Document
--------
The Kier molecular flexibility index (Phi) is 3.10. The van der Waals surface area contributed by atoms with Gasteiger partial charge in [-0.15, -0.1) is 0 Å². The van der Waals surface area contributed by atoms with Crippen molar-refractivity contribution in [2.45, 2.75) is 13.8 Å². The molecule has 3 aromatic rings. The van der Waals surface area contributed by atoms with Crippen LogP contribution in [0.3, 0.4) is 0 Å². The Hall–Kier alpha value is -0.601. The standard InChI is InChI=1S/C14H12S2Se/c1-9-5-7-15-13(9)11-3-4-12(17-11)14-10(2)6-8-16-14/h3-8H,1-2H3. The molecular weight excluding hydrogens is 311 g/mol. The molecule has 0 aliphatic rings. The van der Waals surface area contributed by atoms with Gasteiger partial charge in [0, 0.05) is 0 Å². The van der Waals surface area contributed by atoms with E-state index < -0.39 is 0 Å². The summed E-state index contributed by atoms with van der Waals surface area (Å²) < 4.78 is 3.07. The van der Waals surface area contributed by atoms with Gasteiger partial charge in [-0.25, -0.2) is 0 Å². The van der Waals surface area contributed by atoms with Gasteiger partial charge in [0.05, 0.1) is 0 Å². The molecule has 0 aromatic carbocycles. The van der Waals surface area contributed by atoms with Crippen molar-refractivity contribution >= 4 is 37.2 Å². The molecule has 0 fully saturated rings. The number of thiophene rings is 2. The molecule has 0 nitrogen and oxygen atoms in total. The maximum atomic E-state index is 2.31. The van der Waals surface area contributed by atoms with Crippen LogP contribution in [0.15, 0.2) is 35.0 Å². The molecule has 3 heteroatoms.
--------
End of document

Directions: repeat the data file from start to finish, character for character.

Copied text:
The Kier molecular flexibility index (Phi) is 3.10. The van der Waals surface area contributed by atoms with Gasteiger partial charge in [-0.15, -0.1) is 0 Å². The van der Waals surface area contributed by atoms with Crippen molar-refractivity contribution in [2.45, 2.75) is 13.8 Å². The molecule has 3 aromatic rings. The van der Waals surface area contributed by atoms with Crippen LogP contribution in [0.3, 0.4) is 0 Å². The Hall–Kier alpha value is -0.601. The standard InChI is InChI=1S/C14H12S2Se/c1-9-5-7-15-13(9)11-3-4-12(17-11)14-10(2)6-8-16-14/h3-8H,1-2H3. The molecular weight excluding hydrogens is 311 g/mol. The molecule has 0 aliphatic rings. The van der Waals surface area contributed by atoms with Gasteiger partial charge in [0, 0.05) is 0 Å². The van der Waals surface area contributed by atoms with E-state index < -0.39 is 0 Å². The summed E-state index contributed by atoms with van der Waals surface area (Å²) < 4.78 is 3.07. The van der Waals surface area contributed by atoms with Gasteiger partial charge in [-0.25, -0.2) is 0 Å². The van der Waals surface area contributed by atoms with Gasteiger partial charge in [0.05, 0.1) is 0 Å². The molecule has 0 aromatic carbocycles. The van der Waals surface area contributed by atoms with Crippen molar-refractivity contribution >= 4 is 37.2 Å². The molecule has 0 fully saturated rings. The number of thiophene rings is 2. The molecule has 0 nitrogen and oxygen atoms in total. The maximum atomic E-state index is 2.31. The van der Waals surface area contributed by atoms with Crippen LogP contribution in [0.15, 0.2) is 35.0 Å². The molecule has 3 heteroatoms.